The 110-year-old Aryankavu viaduct is being jacketed with concrete to allow broad-gauge trains to thunder past the massive structure
Beauty can be transient. Here in Aryankavu, a lady whose charm has only grown over the years is going to wear a veil.
Just two weeks more to marvel at the majestic 110-year-old viaduct across a valley in Aryankavu on the Shengottai-Kollam railway route, designed and built by British engineers.
The landmark 13-arch, 102-metre-long viaduct, which gracefully carried metre-gauge trains, mesmerised everyone all these years. The viaduct requires to be strengthened, jacketed with concrete, to carry broad-gauge trains.
The preliminary work is on. The work will provide the equivalent of an exoskeleton to the rectangular piers of the viaduct built with neatly cut blocks of granite and surkhi (an ancient mix of charcoal, egg white, lime, river sand, tender coconut water and jaggery). But the front portion of the piers will, however, be spared — a peephole, perhaps, for posterity.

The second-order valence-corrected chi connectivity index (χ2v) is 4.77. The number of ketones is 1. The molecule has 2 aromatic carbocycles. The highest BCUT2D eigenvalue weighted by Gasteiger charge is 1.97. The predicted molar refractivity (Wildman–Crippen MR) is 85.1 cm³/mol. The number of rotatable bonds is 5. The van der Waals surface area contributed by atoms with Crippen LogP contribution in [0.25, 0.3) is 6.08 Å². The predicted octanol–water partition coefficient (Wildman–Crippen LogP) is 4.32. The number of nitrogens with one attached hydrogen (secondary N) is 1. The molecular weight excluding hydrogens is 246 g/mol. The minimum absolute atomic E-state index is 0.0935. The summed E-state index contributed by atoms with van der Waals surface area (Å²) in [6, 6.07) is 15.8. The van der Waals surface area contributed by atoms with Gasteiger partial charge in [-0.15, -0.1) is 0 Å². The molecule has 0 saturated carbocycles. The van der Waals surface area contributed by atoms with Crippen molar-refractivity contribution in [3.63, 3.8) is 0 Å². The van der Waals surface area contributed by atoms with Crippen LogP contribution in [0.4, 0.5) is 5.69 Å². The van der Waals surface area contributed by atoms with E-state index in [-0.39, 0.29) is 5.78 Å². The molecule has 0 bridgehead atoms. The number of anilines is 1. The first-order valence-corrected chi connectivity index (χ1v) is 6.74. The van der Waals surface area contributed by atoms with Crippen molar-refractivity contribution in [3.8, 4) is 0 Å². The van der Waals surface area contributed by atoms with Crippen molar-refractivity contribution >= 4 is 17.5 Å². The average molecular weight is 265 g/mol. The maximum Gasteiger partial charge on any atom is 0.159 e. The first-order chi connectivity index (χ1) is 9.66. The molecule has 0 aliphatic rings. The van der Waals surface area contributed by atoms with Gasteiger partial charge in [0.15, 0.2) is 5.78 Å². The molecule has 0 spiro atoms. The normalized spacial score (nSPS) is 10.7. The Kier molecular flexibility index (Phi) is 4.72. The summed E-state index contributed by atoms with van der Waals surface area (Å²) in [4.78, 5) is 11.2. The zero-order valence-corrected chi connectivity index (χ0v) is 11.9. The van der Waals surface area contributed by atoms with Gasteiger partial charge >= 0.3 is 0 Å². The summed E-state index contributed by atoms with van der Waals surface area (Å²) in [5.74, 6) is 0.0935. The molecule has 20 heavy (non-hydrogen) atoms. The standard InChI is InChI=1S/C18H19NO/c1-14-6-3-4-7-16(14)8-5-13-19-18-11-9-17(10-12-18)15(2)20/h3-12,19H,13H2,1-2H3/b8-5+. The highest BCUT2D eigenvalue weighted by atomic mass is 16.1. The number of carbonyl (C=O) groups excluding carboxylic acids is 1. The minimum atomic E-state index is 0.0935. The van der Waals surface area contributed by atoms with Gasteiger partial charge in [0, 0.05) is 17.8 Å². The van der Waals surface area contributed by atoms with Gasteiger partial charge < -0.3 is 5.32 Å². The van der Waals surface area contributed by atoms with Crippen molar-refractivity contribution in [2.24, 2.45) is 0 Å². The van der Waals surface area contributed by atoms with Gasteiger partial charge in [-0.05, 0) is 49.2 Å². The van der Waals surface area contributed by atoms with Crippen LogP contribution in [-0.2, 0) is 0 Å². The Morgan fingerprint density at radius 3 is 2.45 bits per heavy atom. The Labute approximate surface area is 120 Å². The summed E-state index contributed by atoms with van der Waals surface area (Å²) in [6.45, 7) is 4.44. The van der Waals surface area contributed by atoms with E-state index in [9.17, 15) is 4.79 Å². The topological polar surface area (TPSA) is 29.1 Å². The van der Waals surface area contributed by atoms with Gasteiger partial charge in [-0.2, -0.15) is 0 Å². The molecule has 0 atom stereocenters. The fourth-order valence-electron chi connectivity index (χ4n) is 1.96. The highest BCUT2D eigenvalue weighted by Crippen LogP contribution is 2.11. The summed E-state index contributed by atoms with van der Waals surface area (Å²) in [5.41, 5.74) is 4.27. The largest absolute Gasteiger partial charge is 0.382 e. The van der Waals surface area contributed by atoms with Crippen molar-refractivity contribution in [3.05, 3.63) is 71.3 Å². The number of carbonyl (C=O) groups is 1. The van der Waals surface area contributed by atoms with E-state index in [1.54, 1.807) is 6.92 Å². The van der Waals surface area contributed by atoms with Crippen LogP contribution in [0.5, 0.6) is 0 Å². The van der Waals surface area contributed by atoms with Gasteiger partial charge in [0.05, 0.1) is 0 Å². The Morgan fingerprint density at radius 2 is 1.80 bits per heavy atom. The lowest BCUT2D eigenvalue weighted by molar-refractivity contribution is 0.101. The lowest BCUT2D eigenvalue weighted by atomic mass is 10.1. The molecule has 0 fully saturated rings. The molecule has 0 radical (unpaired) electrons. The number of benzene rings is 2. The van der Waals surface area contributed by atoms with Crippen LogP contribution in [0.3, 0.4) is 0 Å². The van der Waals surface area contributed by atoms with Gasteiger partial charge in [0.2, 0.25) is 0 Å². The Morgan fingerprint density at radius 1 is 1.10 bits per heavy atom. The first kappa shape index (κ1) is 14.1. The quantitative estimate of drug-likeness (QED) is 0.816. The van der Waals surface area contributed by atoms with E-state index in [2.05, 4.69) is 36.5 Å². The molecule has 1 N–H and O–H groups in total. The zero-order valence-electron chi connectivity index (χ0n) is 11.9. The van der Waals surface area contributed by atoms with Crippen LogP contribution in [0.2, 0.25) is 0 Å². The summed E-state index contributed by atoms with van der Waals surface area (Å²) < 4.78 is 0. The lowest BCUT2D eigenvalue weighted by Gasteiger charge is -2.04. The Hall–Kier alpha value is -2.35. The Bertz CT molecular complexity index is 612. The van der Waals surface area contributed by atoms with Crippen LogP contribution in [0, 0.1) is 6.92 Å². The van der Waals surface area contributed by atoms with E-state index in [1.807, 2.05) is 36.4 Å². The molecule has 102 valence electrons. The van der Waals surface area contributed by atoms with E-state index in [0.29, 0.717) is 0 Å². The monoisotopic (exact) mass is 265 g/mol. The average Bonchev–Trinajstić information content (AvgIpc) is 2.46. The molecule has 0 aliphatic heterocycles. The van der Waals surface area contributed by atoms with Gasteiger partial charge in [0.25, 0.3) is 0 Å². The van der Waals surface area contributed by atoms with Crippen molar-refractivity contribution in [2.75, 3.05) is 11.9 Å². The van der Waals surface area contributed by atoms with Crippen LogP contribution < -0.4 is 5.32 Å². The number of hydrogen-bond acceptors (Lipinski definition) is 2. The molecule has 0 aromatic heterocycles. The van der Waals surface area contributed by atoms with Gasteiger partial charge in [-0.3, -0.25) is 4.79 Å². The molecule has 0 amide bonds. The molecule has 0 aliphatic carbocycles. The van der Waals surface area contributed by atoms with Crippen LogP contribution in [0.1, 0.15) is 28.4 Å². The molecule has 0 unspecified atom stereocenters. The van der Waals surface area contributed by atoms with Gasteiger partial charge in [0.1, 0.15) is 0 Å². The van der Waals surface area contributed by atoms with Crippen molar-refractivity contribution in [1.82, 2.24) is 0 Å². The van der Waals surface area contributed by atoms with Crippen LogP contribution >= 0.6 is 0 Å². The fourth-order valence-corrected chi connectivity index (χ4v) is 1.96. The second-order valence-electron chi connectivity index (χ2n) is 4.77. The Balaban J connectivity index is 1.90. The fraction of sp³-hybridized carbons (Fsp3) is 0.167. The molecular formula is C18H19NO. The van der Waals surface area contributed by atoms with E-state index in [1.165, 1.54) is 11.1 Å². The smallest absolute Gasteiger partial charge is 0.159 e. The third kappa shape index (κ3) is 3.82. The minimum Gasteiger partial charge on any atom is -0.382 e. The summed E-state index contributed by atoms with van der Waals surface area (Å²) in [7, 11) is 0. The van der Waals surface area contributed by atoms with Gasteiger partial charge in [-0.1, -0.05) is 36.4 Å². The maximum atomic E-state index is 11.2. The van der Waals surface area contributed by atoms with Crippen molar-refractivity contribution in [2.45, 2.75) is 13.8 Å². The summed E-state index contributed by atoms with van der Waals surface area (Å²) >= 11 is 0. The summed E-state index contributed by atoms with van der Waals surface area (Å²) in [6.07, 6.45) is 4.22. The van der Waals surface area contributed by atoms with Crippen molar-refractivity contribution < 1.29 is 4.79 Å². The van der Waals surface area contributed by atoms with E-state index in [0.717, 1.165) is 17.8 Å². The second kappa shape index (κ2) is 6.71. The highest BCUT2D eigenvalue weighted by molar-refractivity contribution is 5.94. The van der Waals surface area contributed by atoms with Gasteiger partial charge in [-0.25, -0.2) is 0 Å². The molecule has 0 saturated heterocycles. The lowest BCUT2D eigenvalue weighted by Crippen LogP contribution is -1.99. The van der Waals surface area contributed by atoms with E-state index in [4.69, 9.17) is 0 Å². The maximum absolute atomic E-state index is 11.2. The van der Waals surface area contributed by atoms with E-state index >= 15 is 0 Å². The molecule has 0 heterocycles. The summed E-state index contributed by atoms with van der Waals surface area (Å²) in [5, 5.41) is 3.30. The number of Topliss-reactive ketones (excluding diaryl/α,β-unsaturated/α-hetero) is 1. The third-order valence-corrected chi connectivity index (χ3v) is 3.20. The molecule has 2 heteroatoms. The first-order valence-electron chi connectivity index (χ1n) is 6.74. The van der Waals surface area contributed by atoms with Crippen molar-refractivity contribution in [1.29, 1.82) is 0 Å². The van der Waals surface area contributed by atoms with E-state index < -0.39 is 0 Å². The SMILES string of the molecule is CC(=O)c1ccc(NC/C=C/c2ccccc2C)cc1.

Railways allowed it respecting local sentiments that the structure be preserved as a heritage property. Railways cannot afford to leave the structure unused because building a new viaduct through the forested ghat section is a costly, difficult proposition. Hence jacketing is considered economical and practical, lengthening the utility of the structure by half a century more.
The contract for the Rs. 3-crore work has been awarded. Workers, on sliding platforms, are drilling the granite blocks on three sides of the piers, leaving the front portion untouched. The core of the work will begin before Onam and is expected to be completed in five months. When the work is completed, the viaduct will not look the same from any side.
The work on viaduct began in the late 1890s and was completed by 1903. The metre-gauge service was commissioned in November 1904 by the then Maharaja of Travancore, Sree Moolam Tirunal Rama Varma.